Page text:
In February 2018 the Competition Commission went after several media companies for price fixing. Some of the companies have settled with the Competition Commission agreeing to pay various fines and compensations such as contributions to the Economic Development Fund. This is an interesting case because behaviour that was taken for granted as totally legitimate by media companies slipped almost unseen into anti-competitive crimes. Long before the Competition Commission was established media companies started paying third party agencies to negotiate advertising clients and costs. But this business quickly became a way for big media companies to bully small advertising firms. Once the Competition Commission was established small firms were able to complain and have their complaints looked into.

As far as I can ascertain this case is still ongoing. It came to media attention in August 2018 but is yet to be resolved. I’d appreciate any update if you happen to know where this case is at the moment. This is another case of legacy behaviour that the Competition Commission was able to highlight. Since the 80’s publishing companies have been colluding to fix prices on school and university textbooks, a practice that has not apparently raised eyebrows before! It seems that most of the publishing houses are prepared to co-operate with the Competition Commission but I could find no more information on the outcome of this case. The importance of textbooks, especially to those most vulnerable make this a particularly urgent matter to my mind, and one whose implications resonate with the shenanigans I write about in my book.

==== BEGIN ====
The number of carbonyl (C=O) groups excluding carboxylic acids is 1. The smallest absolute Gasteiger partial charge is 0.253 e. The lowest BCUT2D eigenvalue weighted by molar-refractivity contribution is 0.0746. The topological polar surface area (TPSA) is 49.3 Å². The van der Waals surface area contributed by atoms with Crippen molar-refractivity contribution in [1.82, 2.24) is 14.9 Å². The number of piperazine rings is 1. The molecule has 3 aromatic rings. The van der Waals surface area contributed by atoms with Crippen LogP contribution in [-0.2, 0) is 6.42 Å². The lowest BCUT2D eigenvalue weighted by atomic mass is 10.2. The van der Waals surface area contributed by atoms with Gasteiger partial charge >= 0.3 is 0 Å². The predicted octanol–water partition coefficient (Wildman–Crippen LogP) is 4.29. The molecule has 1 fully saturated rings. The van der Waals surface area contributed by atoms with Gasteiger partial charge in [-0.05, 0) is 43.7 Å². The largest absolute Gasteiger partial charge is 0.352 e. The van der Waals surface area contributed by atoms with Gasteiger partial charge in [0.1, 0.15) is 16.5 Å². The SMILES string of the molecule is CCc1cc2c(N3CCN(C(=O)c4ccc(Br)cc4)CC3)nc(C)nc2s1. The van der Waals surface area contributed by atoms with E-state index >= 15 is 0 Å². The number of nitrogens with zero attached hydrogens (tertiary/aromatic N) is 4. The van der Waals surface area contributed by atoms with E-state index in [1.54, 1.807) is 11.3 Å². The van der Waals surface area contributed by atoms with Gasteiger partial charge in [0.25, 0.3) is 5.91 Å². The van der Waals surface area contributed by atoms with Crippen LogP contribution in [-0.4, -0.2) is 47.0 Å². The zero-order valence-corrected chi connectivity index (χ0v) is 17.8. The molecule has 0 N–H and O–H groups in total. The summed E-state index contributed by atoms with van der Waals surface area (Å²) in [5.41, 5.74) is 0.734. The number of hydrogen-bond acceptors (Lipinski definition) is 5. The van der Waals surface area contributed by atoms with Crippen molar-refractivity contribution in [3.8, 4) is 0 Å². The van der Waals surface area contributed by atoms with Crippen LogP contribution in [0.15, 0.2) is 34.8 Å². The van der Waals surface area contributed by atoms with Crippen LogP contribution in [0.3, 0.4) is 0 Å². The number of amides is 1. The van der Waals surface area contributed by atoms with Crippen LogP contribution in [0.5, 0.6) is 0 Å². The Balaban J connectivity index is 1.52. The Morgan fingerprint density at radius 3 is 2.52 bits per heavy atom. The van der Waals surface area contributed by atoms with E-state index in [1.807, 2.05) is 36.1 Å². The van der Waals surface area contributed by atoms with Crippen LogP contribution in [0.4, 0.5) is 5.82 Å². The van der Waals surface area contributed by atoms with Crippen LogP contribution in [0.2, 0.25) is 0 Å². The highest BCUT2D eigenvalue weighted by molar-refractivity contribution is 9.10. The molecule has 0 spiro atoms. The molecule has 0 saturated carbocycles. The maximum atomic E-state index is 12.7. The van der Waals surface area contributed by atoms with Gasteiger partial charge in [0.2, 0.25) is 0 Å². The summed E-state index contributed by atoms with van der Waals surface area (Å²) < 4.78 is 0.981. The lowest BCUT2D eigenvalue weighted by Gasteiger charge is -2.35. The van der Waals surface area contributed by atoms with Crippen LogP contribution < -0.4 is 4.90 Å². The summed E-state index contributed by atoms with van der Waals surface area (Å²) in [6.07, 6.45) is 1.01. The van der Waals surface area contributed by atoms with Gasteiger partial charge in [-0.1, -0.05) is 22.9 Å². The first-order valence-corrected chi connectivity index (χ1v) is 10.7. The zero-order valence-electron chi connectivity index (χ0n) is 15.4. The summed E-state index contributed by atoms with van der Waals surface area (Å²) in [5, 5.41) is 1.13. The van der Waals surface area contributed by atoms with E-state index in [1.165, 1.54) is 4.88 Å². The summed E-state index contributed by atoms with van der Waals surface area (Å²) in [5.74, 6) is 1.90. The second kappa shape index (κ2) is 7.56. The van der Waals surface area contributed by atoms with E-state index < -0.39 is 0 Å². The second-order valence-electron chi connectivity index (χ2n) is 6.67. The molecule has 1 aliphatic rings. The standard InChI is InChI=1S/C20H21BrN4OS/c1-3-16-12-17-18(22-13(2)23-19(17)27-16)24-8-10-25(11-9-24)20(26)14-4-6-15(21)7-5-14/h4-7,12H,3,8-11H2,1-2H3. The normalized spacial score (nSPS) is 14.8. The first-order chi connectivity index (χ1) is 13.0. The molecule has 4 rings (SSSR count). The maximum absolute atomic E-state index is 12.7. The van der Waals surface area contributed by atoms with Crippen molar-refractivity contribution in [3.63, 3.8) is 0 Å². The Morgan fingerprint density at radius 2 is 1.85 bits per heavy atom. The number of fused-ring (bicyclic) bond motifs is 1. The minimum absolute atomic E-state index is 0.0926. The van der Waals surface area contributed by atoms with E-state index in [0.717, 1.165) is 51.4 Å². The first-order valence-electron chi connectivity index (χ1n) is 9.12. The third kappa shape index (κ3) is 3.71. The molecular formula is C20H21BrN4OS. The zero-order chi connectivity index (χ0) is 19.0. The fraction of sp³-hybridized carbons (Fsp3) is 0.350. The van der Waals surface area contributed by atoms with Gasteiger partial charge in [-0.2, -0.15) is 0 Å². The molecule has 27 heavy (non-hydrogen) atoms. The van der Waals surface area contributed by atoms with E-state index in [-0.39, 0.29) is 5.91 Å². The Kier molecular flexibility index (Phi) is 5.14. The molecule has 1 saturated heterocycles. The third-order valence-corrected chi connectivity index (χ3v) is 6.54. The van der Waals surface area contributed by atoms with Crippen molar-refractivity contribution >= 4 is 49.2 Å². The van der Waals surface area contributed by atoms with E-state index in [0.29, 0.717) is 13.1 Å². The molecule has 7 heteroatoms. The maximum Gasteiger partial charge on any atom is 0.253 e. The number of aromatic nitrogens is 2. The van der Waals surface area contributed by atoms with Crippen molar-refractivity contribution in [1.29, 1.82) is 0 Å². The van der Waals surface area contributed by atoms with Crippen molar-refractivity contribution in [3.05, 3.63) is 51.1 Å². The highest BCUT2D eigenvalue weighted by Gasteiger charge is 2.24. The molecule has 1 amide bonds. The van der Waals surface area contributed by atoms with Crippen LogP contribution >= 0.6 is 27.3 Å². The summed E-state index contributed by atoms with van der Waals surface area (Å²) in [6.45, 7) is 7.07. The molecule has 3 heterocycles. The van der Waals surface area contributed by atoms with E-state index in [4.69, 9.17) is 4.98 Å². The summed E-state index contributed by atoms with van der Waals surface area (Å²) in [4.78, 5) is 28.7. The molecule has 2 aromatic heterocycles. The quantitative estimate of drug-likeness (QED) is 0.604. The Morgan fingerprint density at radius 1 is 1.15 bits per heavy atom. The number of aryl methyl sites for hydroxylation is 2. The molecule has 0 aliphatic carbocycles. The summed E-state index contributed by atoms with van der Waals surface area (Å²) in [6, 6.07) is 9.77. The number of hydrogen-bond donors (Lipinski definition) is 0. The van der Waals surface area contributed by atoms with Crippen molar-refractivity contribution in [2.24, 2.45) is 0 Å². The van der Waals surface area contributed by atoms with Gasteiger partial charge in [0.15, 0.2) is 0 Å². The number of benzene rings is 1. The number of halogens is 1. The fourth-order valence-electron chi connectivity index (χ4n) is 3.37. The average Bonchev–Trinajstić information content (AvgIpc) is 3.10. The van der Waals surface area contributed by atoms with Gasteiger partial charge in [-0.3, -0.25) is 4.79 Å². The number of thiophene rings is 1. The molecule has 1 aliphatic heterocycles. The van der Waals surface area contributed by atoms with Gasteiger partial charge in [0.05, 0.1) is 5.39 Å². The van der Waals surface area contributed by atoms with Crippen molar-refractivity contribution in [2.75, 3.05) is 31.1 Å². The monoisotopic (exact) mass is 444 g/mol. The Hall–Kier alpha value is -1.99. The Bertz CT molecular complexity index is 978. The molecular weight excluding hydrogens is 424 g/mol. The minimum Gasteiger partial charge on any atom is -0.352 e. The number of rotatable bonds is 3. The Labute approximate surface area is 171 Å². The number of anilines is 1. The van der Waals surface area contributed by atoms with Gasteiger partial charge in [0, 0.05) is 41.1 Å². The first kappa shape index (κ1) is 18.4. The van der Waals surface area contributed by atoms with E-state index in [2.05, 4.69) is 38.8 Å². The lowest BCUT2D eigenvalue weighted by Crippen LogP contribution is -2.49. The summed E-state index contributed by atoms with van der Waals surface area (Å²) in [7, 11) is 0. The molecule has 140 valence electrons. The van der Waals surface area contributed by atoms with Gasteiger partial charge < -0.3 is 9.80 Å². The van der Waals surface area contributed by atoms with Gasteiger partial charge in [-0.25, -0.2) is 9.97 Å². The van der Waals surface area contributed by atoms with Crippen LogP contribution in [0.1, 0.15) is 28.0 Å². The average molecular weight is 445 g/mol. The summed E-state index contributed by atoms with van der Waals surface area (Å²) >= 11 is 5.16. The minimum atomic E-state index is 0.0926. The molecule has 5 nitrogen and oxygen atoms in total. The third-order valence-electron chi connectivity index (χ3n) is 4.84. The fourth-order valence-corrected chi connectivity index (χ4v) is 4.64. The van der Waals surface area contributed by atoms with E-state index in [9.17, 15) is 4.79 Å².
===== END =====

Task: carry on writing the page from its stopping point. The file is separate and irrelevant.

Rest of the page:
At the end if my book you’ll find a long list of stories that the Competition Commission has investigated. Also check out the Competition Commission’s record on their website here.

Nov 18 2019

Izak interviews me about my new book, Corporation Games